Robert Galbraith/ReutersSan Francisco.
There’s a reason why it’s called a “housing crisis” – rather than a “healing housing market,” as some pundits might prefer. It boils down to this: Many middle-class people who grew up in San Francisco can longer afford to live in a city where money from all over the world is now sloshing around knee-deep.
They have trouble buying nor renting a halfway decent place, though they might be able to shack up with a bunch of people, and that’s great, it works for a while, especially for younger folks.
Those who bought a home or rented a rent-controlled apartment a long time ago are fine as long as they don’t move. For renters a move can happen when they’re evicted. Then they have to go find a cheaper town to live in. It’s not exactly the American dream. School teachers even.
Property prices have skyrocketed. According to Paragon Real Estate Group, based on MLS data through July 2, the median condo price has jumped 74% since Q1 2012 to $1,125,000 and the median house price 104% to $1,356,000.
If a household earns the median household income, forget buying. Leaves renting.
In its new SF Bay Area Apartment Market Report, Paragon found that in the first half of 2015, the average sales price of apartment buildings with 5 or more units has jumped 82% since 2009 to $485 per square foot.
The per square foot averages range from $394 in larger buildings (5-15 units) in the Mission to $845 in smaller buildings (2-4 units) in Pacific Heights. Prices are based on the interior living space and don’t include garages, basements, decks, and rooms or units built without permits.
Average asking rents have soared too, in a dynamic where higher rents lead to higher property values which lead to higher rents….
It works as long as rental units are in short supply, and as long as people from all over the world are following the siren call of startups with big valuations but no profits, where investors rather than operating profits fund some or all of the expenses.
This money has triggered the “housing crisis”: Average asking rent in Q2 this year reached $3,524. That’s up from $2,243 in 2010, the dip after the Financial Crisis. A 57% jump in 5 years. Over the same period in Oakland (Alameda Country), just across the Bay, average asking rents have soared 88%.
Too little inflation? We’re better off ignoring these facts on the ground.
Since Q1 2013, asking rents in SF have risen 26%. In Oakland, 44%, including over 12% in the last three quarters alone!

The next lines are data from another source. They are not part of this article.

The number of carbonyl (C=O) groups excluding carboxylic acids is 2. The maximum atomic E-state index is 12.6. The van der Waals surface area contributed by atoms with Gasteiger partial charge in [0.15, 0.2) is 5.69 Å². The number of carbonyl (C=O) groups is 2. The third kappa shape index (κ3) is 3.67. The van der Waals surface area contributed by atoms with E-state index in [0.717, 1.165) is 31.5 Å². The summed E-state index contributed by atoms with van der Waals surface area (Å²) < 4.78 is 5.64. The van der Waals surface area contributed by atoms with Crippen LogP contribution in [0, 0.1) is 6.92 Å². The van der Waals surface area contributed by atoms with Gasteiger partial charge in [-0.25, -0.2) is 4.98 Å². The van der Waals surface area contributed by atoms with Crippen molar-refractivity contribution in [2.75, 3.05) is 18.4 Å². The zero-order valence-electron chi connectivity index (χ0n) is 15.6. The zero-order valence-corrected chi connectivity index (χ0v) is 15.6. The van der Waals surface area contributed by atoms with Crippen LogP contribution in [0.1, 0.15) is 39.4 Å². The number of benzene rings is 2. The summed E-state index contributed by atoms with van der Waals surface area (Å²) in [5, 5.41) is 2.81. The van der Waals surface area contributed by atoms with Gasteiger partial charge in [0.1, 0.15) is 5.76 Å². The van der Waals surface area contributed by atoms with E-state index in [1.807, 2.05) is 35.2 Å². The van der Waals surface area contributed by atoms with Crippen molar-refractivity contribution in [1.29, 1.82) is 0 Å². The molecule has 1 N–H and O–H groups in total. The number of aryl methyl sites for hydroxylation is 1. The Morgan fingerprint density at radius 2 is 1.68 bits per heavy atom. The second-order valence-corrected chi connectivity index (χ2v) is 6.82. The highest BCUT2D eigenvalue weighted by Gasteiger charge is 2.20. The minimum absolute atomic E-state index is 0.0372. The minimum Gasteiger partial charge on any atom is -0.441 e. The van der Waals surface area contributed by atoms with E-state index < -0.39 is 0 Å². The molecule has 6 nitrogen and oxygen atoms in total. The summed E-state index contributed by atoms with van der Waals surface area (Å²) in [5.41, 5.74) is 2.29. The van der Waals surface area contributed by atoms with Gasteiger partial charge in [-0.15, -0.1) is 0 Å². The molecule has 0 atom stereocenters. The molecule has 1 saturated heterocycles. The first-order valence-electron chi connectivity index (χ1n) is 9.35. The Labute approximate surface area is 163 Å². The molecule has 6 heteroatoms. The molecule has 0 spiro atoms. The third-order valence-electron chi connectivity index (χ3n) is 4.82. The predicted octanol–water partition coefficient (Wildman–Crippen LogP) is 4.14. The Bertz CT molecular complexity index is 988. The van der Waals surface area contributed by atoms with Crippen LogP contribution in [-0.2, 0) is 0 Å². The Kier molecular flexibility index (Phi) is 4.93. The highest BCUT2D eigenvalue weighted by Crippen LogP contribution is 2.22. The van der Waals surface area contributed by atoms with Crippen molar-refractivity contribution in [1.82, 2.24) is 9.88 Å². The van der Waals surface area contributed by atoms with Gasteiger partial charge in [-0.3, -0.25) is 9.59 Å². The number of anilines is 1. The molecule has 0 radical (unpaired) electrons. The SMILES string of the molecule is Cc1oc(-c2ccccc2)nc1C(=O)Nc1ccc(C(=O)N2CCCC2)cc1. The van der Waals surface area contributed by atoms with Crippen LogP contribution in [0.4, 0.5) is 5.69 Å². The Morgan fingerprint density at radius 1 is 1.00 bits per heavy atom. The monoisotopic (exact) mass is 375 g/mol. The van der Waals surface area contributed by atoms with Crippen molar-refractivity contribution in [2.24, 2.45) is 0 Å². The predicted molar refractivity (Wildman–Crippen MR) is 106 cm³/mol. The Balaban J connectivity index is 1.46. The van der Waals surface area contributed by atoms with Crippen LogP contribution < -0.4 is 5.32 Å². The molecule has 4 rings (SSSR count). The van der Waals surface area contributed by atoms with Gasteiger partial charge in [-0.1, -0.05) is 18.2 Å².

Paragon Chief Market Analyst Patrick Carlisle explains that both cities have experienced “incredible appreciation” in rents. But Oakland’s increases have accelerated due to the “classic ‘overflow’ effect.” It’s now “a major go-to option in the face of SF’s extremely high rents.” Hence the insane price pressures across the Bay.
What’s next in the boom-and-bust cycle by which San Francisco lives? Enthusiasm, endless optimism, lots of money, and: a phenomenal building boom!
“There are hundreds of residential building projects in San Francisco’s development pipeline, totaling more than 60,000 potential new housing units,” according to a report by the San Francisco Business Times. About 9,000 units are currently under construction.
In 2013 there were 244,000 rental units in SF, according to the Census Bureau’s American Community Survey. So these units will move the needle. Paragon warns, “As they continue to hit the market, they may exert downward pressure on further rent rate appreciation, especially at the highest end.”
After the boom, the bust. That’s the rule in SF. But not yet.
The “housing crisis” is not a crisis for those on the inside, such as developers, realtors, current homeowners, people with enough money to easily pay for whatever they want, or for people in rent-controlled apartments who haven’t been evicted yet. And it’s not a crisis for the various levels of government because the associated activities throw a lot of taxes their way. For them, it’s nirvana.
But for the rest it has gotten so bad that SF’s darling, Airbnb, has been tarred and feathered in its hometown for single-handedly aggravating the housing crisis. So it felt obliged back in April to respond, showing just how beneficial it is to rent out units to tourists, rather than let locals live in them. This has “contributed nearly $469 million to the San Francisco economy last year,” it said; and Airbnb hosts were able to use the money “to pay the bills and stay in San Francisco.”
A month later, the City issued its own report that found that between November 2013 and February 2015, there had been between 5,249 and 6,113 Airbnb listings, even though these types of short-term rentals of 30 days or fewer were illegal in SF until February 2015.
An effort to tighten the screws on short-term rentals by imposing a “hard cap” was rejected by the Board of Supervisors in a 6-5 vote last week. But an initiative to limit the use of housing for short-term rentals to 75 days a year has qualified for the November ballot.
It boils down to an argument between two sides separated by the money line: those that cannot afford decent housing and those benefiting from high home prices and rents.
Airbnb is valued at $25.5 billion. It received $2.3 billion in investor money, part of which gets spent in SF directly or indirectly, including on housing that will drive prices and rents further into the stratosphere. Airbnb does what SF startups are supposed to do: lead the boom, hire a lot of people, offer them the sky, blow a lot of investor money, ignore the consequences, and somehow survive the bust that always comes.
The fact that this argument even exists in San Francisco and that it has taken on such importance shows just how crazy the “housing crisis” has become.
The forever-boom? Maybe not. Read… Home-Buying Panic Sets in, Housing Bubble 2 Soars, Industry Drools, But It’s Doomed, Says Zillow
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